Approximately 200 competitors made the trip to the Peacemaker National Training Center (PNTC)in Glengary, WV, in September for the third annual NRA World Shooting Championship. Shooters competed for cash and prizes in three different divisions at this year’s match. New for this year, the Open Professional Division had shooters using their own guns and ammunition. The 12 stages featured a variety of different pistol, rifle, shotgun, and multi-gun disciplines.
The 2016 Championship Doug Koenig is this year’s NRA World Shooting Champion, after facing windy conditions and unfamiliar shooting disciplines. Shooting in the new-for-2016 Open Professional Division, Koenig’s win netted him a check for $25,000.
Koenig, who is also a 17-time Bianchi Cup Champion (among many others), is widely considered the world’s best all-around shooter. After the awards ceremony, he said, “This was a really great match—and a fun test of all the different shooting disciplines. It’s without a doubt one of the most difficult matches that I have ever shot. I have a lot of respect for the other disciplines that I have never done before.”
Greg Jordan won first place in the Stock Professional Division with a score of 2934, concurrently finishing second overall. Jordan won the 2-Gun, 3-Gun, and America’s Rifle Challenge stages, enough to propel him to the top of the heap. He said, “Every year I look forward to competing in the NRA World Championship. You sign up, show up to the range with your eyes and ears—with your fingers crossed!”
Jordan added, “It is one of the best ways to test a competitor’s raw shooting ability using unfamiliar weapons in several different shooting disciplines.”
Lena Miculek won the Ladies Championship with a score of 2816. Additionally, she finished 12th place overall in the Professional Division. Miculek’s best score was in 5-Stand, finishing the stage in second place. Her final score of 2816 was enough to edge out her mother, and this year’s second place winner in Ladies—Kay Miculek. Dianna Muller, the 2015 defending Ladies Champion, placed third this year. All three were competing in the Stock Professional Division.
“What has made this competition so great in the past, is that it has truly been about the competitors and their skills,” said Miculek. “Everyone in the Stock [Professional] Division is required to shoot the same firearms and ammo on the same stages. The only variable is the shooter. To me, this is a true test of one’s shooting ability across all of the major shooting disciplines.”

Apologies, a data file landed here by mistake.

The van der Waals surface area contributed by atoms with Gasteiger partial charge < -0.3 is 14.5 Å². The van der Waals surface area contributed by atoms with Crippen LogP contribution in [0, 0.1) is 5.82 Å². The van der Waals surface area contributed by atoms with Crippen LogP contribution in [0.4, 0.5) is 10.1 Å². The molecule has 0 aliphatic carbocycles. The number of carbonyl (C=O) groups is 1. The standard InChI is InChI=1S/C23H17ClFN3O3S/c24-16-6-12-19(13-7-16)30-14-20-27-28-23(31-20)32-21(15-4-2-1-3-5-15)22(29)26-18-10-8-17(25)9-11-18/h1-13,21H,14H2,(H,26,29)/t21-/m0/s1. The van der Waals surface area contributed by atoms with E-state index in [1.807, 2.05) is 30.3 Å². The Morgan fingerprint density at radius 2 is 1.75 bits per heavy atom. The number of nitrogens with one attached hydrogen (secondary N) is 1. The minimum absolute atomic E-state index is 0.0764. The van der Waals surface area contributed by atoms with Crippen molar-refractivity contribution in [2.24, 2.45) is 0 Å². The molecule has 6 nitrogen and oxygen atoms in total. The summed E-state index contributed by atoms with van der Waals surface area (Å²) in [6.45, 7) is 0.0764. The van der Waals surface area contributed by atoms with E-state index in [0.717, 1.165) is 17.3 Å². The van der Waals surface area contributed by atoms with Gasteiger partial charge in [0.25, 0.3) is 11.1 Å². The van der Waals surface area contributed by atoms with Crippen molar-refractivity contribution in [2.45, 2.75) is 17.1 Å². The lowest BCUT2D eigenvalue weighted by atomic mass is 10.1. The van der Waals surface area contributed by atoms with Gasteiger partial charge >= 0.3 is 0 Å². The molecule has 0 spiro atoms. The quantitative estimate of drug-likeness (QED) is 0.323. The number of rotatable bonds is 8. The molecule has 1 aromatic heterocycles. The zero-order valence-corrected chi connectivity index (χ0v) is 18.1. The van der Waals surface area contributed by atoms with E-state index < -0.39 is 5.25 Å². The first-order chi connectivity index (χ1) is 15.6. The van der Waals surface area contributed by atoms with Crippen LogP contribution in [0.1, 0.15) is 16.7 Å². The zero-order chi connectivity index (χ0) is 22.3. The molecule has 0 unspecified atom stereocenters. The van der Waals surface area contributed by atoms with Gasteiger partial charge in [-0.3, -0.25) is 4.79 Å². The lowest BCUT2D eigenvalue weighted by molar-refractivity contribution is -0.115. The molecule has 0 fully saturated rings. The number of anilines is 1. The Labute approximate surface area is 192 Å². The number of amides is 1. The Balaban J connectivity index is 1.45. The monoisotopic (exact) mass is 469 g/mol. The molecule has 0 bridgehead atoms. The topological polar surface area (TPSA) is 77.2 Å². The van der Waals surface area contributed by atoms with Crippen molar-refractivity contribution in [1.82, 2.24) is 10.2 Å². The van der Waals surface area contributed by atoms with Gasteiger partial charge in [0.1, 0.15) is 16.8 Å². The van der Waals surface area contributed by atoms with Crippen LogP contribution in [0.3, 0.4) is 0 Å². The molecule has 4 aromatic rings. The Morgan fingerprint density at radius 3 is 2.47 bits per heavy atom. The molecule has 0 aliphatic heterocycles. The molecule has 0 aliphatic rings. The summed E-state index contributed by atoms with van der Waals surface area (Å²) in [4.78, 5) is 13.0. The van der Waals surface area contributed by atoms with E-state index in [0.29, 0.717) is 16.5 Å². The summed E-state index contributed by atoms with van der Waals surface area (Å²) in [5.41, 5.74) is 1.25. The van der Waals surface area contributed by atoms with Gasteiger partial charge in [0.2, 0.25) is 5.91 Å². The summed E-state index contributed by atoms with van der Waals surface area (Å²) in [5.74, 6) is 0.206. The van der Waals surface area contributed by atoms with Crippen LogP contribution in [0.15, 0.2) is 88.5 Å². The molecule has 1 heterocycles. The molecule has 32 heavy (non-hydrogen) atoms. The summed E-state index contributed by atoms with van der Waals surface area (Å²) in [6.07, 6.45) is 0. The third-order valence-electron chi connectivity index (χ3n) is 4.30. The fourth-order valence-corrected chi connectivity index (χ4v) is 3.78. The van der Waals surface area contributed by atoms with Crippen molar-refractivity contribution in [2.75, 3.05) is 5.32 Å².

About the ladies at this year’s championship, Miculek said, “Nothing makes competition better than competing with people you are close to and respect. Some people suggest that you shouldn’t be friends with your competitors because that only makes them harder to beat. I disagree. All of the ladies in this year’s competition are fierce competitors— and while we are all trying to reach the same goal; we are all also encouraging each other at the same time. To me, the people in the sport are what makes it so great.”
Keeping the match fresh Competitors had their work cut out for them this year, according to NRA WSC Match Director Dennis Willing.
“The NRA is keeping the championship fresh by improving stage design. For example, the 3-Gun stage this year presents competitors with a crashed plane as a firing point. We want all the shooters to be challenged,” said Willing.
The Stock Professional and Amateur Divisions could use a mulligan card—allowing for the re-fire of any stage once. Shooters in the Open Professional Division were not allowed a mulligan.
Scoring for the championship is point-based, with each stage worth 250 points. Each competitor receives points for a stage based on their finishing rank—subtracted from 250. For example, a competitor winning a stage receives all 250 points for that stage, second place receives 249, etc. The final aggregate score is the sum of all 12 stages, making a perfect score 3000 points.